The fact is that if a man speaks honestly of both the benefits and losses of his choices, we may listen with interest, but we will scarcely pity him. If a man says that adultery destroyed his marriage, but that he honestly preferred having an affair to being married, how can we pity him? We might disagree, but we wouldn’t see him as any kind of victim, because only children and those subject to violence can be victimized. Adults making choices can’t honestly claim victimization, since all choices have both benefits and drawbacks, due to the simple fact that both time and resources are limited.
The second argument that these people tend to make is that free will was, in their case, absent. They claim, for a variety of reasons, that they were unable to act in their own best interest. They didn’t go to night school because they were ‘underprivileged’, or because they didn’t know anyone else who did it, or because their parents were mean, or some other reason.
But if people are genuinely unable to act in their own best interest, it is hard to understand why they would then say to politicians: if you go and steal some of Bobby’s money and give it to us, we’ll be sure to vote for you.
It’s a breathtaking contradiction. If Ralph makes the above request, then he clearly recognizes that he would be better off if he had some of Bobby’s money. If he is willing to vote in a politician who will steal some of Bobby’s money for him, then he is certainly willing and able to act in a manner which maximizes his material benefits. Thus he is perfectly willing to take a certain action which benefits him materially – voting for a certain politician – and he is willing to forego other pleasures in order to perform that action. Thus it is hard to understand Ralph’s logic. How can he simultaneously be unable to make choices which benefit his own long-term interest (study instead of party) and yet also able to act to benefit it (vote for income distribution from Bobby to himself). The truth of the matter is that Ralph’s ‘value threshold’ is just very low. To gain a thousand dollars, he will cast a vote, but not work weekends for a month. To gain a million dollars, he will buy a lottery ticket, but not work eighty-hour weeks for five years building a company. Thus the difference between Bobby and Ralph is a difference in degree, not in kind. Both perform actions to maximize their self interest. And so how can anyone disagree with such a personal decision as to how much work a certain gain is worth?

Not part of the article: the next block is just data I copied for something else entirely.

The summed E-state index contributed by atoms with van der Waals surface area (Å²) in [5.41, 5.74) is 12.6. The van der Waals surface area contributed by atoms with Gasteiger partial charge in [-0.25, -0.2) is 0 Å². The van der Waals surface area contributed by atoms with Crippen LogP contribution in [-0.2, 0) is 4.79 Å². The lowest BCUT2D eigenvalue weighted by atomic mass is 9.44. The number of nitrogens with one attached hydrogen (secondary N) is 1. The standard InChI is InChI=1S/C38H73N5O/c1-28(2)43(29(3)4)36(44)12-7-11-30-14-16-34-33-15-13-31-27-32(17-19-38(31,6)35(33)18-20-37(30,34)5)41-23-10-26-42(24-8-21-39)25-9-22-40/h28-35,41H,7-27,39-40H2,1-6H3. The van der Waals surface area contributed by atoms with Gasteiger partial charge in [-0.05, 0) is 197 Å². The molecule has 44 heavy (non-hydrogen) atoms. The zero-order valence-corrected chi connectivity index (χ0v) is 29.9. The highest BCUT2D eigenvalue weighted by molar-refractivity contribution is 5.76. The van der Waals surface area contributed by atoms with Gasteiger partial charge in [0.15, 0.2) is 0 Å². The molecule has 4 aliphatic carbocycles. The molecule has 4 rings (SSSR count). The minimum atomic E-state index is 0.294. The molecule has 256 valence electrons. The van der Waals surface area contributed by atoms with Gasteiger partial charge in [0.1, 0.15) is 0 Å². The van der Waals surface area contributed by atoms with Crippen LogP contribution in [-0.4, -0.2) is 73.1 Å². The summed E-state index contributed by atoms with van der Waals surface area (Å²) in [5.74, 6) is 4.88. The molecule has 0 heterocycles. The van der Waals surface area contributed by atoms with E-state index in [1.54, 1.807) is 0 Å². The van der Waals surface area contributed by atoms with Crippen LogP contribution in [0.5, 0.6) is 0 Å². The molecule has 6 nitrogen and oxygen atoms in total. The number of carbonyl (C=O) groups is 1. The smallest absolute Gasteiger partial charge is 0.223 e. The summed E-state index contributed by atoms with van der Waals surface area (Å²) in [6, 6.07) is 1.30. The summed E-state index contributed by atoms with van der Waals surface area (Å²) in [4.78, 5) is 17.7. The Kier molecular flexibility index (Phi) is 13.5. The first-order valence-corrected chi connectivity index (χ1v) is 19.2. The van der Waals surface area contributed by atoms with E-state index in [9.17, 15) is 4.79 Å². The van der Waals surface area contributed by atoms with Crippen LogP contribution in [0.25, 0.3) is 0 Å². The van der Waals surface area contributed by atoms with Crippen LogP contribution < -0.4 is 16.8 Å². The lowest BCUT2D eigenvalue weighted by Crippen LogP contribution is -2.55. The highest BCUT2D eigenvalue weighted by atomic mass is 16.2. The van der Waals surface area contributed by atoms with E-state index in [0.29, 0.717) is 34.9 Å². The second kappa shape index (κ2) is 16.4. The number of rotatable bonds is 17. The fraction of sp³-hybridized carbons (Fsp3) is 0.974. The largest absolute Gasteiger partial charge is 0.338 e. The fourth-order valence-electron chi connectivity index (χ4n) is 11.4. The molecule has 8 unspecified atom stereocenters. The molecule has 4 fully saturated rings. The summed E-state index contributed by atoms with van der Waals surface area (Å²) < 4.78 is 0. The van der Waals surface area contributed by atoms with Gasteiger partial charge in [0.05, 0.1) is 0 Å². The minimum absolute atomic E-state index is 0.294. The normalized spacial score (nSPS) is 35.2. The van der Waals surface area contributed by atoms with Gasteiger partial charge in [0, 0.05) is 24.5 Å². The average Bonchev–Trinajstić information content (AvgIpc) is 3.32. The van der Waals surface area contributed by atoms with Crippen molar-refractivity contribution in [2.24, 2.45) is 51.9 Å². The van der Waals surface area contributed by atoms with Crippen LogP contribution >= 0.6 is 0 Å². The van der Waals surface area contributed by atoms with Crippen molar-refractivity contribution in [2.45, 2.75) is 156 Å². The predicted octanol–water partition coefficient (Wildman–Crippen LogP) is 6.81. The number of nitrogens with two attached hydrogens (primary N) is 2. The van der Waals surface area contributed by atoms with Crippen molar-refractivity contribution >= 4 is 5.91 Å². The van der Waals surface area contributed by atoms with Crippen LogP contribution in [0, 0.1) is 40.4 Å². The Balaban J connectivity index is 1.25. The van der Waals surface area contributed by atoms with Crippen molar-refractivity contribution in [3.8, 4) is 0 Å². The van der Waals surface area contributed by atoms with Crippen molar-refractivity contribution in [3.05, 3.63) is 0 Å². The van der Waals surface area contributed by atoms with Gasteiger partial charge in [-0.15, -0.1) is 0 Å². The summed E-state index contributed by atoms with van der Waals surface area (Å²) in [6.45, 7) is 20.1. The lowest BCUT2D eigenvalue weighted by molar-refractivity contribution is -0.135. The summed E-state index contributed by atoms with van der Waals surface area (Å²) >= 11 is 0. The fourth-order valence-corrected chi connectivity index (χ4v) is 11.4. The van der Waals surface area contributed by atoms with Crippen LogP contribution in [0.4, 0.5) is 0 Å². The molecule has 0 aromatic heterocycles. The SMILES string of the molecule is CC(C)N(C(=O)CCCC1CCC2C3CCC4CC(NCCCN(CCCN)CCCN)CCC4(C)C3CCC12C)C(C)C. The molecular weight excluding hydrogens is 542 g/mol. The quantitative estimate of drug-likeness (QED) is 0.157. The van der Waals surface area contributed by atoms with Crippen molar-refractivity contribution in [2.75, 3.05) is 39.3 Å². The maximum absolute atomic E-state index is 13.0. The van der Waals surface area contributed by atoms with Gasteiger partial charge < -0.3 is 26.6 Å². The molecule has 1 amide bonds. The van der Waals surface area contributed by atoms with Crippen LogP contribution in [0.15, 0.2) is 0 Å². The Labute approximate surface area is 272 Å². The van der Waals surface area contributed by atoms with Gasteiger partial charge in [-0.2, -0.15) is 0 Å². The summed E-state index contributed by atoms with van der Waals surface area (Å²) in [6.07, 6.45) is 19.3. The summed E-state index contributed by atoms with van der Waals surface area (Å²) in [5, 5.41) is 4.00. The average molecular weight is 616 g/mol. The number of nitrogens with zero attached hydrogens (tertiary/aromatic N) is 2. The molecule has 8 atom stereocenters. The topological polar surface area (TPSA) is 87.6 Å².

It is very important to understand the vast and subjective array of ‘values’ that exist in society – there are, in fact, as many value combinations as there are human beings. The time that I have spent writing this article is time that can never be applied to the pursuit of any other goal. Thus to compare value choices is largely meaningless. If I choose to write this article rather than eat or clean my bathrooms, what is the point of my complaining that I am hungry and my bathrooms are dirty? The list of things that I can complain about being undone is almost infinite in length. All that I am confirming is that, when I choose to do one thing, I am also choosing to refrain from doing everything else. It’s scarcely a breathtaking revelation. Thus the idea of rewarding or punishing me for the choices that I have made – assuming I have not used force – is entirely irrational and destructive. And that is the central reason why the State always descends into a malevolent cancer of caustic self-destruction. Irrationality always seeks out and supports violence; violence in turn extends and supports irrationality, until the end comes. It is probably too late for us to avert the end, and so we must be content to merely be instrumental in creating a new and wiser beginning.